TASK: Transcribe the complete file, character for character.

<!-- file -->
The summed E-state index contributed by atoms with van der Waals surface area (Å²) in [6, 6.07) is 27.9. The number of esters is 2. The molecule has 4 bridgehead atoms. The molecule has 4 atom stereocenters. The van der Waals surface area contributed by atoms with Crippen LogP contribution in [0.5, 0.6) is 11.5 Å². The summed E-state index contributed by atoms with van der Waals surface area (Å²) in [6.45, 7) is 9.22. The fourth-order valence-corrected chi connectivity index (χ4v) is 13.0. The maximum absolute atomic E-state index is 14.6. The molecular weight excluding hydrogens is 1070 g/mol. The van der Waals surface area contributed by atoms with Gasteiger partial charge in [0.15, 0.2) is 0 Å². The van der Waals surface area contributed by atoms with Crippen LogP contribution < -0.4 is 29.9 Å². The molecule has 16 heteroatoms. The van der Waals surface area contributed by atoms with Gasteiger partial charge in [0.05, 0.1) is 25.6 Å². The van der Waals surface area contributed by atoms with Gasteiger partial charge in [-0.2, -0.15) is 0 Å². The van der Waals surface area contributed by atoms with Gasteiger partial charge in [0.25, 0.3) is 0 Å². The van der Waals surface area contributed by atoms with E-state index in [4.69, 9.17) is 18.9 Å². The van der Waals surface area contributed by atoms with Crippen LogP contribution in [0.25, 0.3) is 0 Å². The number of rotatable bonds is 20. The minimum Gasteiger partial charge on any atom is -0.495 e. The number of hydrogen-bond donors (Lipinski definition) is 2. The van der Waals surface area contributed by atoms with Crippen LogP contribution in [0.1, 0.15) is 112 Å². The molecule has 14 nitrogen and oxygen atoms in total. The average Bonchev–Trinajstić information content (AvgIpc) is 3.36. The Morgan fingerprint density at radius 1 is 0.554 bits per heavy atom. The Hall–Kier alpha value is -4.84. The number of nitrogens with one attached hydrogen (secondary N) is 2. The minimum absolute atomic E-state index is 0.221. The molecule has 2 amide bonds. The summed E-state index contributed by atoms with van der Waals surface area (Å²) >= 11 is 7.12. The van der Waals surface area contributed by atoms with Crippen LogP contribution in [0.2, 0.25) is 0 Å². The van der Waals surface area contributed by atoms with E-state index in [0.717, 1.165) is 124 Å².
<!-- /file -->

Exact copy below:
The summed E-state index contributed by atoms with van der Waals surface area (Å²) in [6, 6.07) is 27.9. The number of esters is 2. The molecule has 4 bridgehead atoms. The molecule has 4 atom stereocenters. The van der Waals surface area contributed by atoms with Crippen LogP contribution in [0.5, 0.6) is 11.5 Å². The summed E-state index contributed by atoms with van der Waals surface area (Å²) in [6.45, 7) is 9.22. The fourth-order valence-corrected chi connectivity index (χ4v) is 13.0. The maximum absolute atomic E-state index is 14.6. The molecular weight excluding hydrogens is 1070 g/mol. The van der Waals surface area contributed by atoms with Gasteiger partial charge in [0.15, 0.2) is 0 Å². The van der Waals surface area contributed by atoms with Crippen LogP contribution < -0.4 is 29.9 Å². The molecule has 16 heteroatoms. The van der Waals surface area contributed by atoms with Gasteiger partial charge in [0.05, 0.1) is 25.6 Å². The van der Waals surface area contributed by atoms with Gasteiger partial charge in [-0.2, -0.15) is 0 Å². The van der Waals surface area contributed by atoms with Gasteiger partial charge in [0.25, 0.3) is 0 Å². The van der Waals surface area contributed by atoms with E-state index in [4.69, 9.17) is 18.9 Å². The van der Waals surface area contributed by atoms with Crippen LogP contribution in [0.25, 0.3) is 0 Å². The number of rotatable bonds is 20. The minimum Gasteiger partial charge on any atom is -0.495 e. The number of hydrogen-bond donors (Lipinski definition) is 2. The van der Waals surface area contributed by atoms with Crippen LogP contribution in [0.1, 0.15) is 112 Å². The molecule has 14 nitrogen and oxygen atoms in total. The average Bonchev–Trinajstić information content (AvgIpc) is 3.36. The Morgan fingerprint density at radius 1 is 0.554 bits per heavy atom. The Hall–Kier alpha value is -4.84. The number of nitrogens with one attached hydrogen (secondary N) is 2. The minimum absolute atomic E-state index is 0.221. The molecule has 2 amide bonds. The summed E-state index contributed by atoms with van der Waals surface area (Å²) >= 11 is 7.12. The van der Waals surface area contributed by atoms with Crippen LogP contribution in [0.2, 0.25) is 0 Å². The van der Waals surface area contributed by atoms with E-state index in [0.717, 1.165) is 124 Å².